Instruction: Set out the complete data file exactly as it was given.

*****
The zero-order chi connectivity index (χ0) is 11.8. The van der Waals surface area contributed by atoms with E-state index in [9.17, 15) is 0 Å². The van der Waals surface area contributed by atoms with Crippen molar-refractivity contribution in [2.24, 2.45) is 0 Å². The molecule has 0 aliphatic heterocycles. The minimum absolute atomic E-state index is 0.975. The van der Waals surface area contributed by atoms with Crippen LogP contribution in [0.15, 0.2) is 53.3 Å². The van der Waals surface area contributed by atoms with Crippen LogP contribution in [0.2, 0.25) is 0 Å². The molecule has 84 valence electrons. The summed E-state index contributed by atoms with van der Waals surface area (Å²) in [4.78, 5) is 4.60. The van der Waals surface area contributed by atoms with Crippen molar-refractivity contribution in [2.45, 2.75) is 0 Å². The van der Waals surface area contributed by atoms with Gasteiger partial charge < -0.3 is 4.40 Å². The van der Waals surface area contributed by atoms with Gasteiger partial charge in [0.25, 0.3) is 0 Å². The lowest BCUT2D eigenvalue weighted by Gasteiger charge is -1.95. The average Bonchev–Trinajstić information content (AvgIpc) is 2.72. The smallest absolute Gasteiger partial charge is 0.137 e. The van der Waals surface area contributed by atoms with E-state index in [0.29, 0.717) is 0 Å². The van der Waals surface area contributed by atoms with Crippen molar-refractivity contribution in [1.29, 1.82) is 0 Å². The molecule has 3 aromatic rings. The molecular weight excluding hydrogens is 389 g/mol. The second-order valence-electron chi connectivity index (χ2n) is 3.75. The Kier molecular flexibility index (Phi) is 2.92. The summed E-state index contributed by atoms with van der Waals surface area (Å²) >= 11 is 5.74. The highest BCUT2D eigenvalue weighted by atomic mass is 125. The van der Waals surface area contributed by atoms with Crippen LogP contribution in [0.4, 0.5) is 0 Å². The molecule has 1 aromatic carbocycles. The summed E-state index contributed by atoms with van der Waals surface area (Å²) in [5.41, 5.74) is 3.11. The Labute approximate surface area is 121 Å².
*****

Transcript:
The zero-order chi connectivity index (χ0) is 11.8. The van der Waals surface area contributed by atoms with E-state index in [9.17, 15) is 0 Å². The van der Waals surface area contributed by atoms with Crippen molar-refractivity contribution in [2.24, 2.45) is 0 Å². The molecule has 0 aliphatic heterocycles. The minimum absolute atomic E-state index is 0.975. The van der Waals surface area contributed by atoms with Crippen LogP contribution in [0.15, 0.2) is 53.3 Å². The van der Waals surface area contributed by atoms with Crippen LogP contribution in [0.2, 0.25) is 0 Å². The molecule has 84 valence electrons. The summed E-state index contributed by atoms with van der Waals surface area (Å²) in [4.78, 5) is 4.60. The van der Waals surface area contributed by atoms with Crippen molar-refractivity contribution in [2.45, 2.75) is 0 Å². The van der Waals surface area contributed by atoms with Gasteiger partial charge < -0.3 is 4.40 Å². The van der Waals surface area contributed by atoms with Gasteiger partial charge in [0.25, 0.3) is 0 Å². The lowest BCUT2D eigenvalue weighted by Gasteiger charge is -1.95. The average Bonchev–Trinajstić information content (AvgIpc) is 2.72. The smallest absolute Gasteiger partial charge is 0.137 e. The van der Waals surface area contributed by atoms with E-state index in [0.29, 0.717) is 0 Å². The van der Waals surface area contributed by atoms with Crippen molar-refractivity contribution in [1.29, 1.82) is 0 Å². The molecule has 3 aromatic rings. The molecular weight excluding hydrogens is 389 g/mol. The second-order valence-electron chi connectivity index (χ2n) is 3.75. The Kier molecular flexibility index (Phi) is 2.92. The summed E-state index contributed by atoms with van der Waals surface area (Å²) >= 11 is 5.74. The highest BCUT2D eigenvalue weighted by atomic mass is 125. The van der Waals surface area contributed by atoms with Crippen LogP contribution in [0.4, 0.5) is 0 Å². The molecule has 1 aromatic carbocycles. The summed E-state index contributed by atoms with van der Waals surface area (Å²) in [5.41, 5.74) is 3.11. The Labute approximate surface area is 121 Å².